Yeats Country - Knocknarea

Knocknarea

Knocknarea

“The wind has bundled up the clouds high over Knocknarea,                                     And thrown the thunder on the stones for all that Maeve can say.                        Angers that are like noisy clouds have set our hearts abeat;                                     But we have all bent low and low and kissed the quiet feet                                       Of Cathleen, the daughter of Houlihan.”

- From “Red Hanrahan’s Song About Ireland”

A cairn of stones at the top of Knocknarea marks the final resting place of Yeats's Queen Maeve, warrior Queen of Connacht and principal character of the Táin (the Cattle Raid of Cooley).

Throughout her life, Maeve had many lovers and husbands but there was never any doubt as to who was in charge.  At the foot of the hill, the path is wet and extremely muddy, sure cause for a soaker in spite of the hiking boots on my feet.

It is a steep walk up to the top, but I was rewarded with a beautiful panorama, the flats of the Rosses below and to the south, Strandhill, home to surfers and the Voya Seaweed Baths.  Seaweed baths are an age-old tradition and if you’ve never experienced one, it is quite an experience.  The steaming hot mess of Irish kelp and hot water is surprisingly simultaneously relaxing and rejuvenating.  Not to be missed.

Yeats Country - Glencar Waterfall

Glencar Waterfall

Glencar Waterfall

“Where the wandering water gushes                                                                                     From the hills above Glen-Car,                                                                                               In pools among the rushes                                                                                                         That scarce could bathe a star,                                                                                                 We seek for slumbering trout                                                                                                   And whispering in their ears                                                                                                     Give them unquiet dreams.”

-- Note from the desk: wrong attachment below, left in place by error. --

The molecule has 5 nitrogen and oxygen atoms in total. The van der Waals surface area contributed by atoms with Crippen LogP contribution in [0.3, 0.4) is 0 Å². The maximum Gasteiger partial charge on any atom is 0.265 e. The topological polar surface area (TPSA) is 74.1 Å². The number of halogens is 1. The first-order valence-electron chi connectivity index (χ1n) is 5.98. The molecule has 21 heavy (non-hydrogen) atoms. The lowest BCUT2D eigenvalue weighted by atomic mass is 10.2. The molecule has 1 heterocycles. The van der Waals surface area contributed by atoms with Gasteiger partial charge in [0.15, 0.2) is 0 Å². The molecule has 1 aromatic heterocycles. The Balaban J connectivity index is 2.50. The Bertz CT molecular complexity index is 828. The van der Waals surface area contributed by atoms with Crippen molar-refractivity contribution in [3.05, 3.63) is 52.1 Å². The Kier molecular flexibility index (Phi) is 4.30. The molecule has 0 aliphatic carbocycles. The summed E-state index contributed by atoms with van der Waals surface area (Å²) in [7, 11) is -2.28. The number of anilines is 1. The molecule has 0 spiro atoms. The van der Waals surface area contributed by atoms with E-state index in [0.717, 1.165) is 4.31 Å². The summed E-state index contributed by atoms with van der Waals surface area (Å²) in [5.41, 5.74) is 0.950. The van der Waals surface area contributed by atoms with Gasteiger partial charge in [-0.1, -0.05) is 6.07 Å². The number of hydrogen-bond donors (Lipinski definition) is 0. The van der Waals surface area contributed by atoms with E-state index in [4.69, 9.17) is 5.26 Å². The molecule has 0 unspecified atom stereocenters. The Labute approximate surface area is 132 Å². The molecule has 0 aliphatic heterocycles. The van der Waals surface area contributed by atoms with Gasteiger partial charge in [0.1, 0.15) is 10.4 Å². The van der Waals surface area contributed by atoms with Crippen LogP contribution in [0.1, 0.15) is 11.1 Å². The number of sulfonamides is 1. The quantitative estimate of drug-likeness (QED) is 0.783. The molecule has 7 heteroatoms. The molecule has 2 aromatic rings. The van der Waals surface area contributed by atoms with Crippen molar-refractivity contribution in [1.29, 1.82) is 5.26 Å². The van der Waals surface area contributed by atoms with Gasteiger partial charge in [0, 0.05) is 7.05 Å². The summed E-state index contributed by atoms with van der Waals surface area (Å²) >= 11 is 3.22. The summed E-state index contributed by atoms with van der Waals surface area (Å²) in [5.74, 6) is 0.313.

- From “The Stolen Child”

 Last day and farewell to Down Yonder and the Rosses but on the journey east and homeward bound, a little side trip to the Glencar Waterfall. 

The Glencar Waterfall is located just across the Sligo border in County Leitrim.  Though not a waterfall on the scale of Niagara, this picturesque beauty seems to speak volumes about the singular beauty of Ireland.  It is the kind of place where you can imagine fairies dancing, the water spraying downward, bubbling and gurgling and telling wild tales of the nearby woodlands. 

It is a place of repose and the kind of natural habitat that could draw you in and never let you go.  The kind of spirit that Yeats conveys so well in his poetry and that had such a dramatic effect on his life and his work and that leaves us breathless and wanting more. Having only skimmed the surface of this country so beloved by this great poet, I am sure I will be back for another draught before long.

More details, room rates or reservations for Down Yonder can be found here or you can call +353 89 210 3639 or email info@downyonder.ie.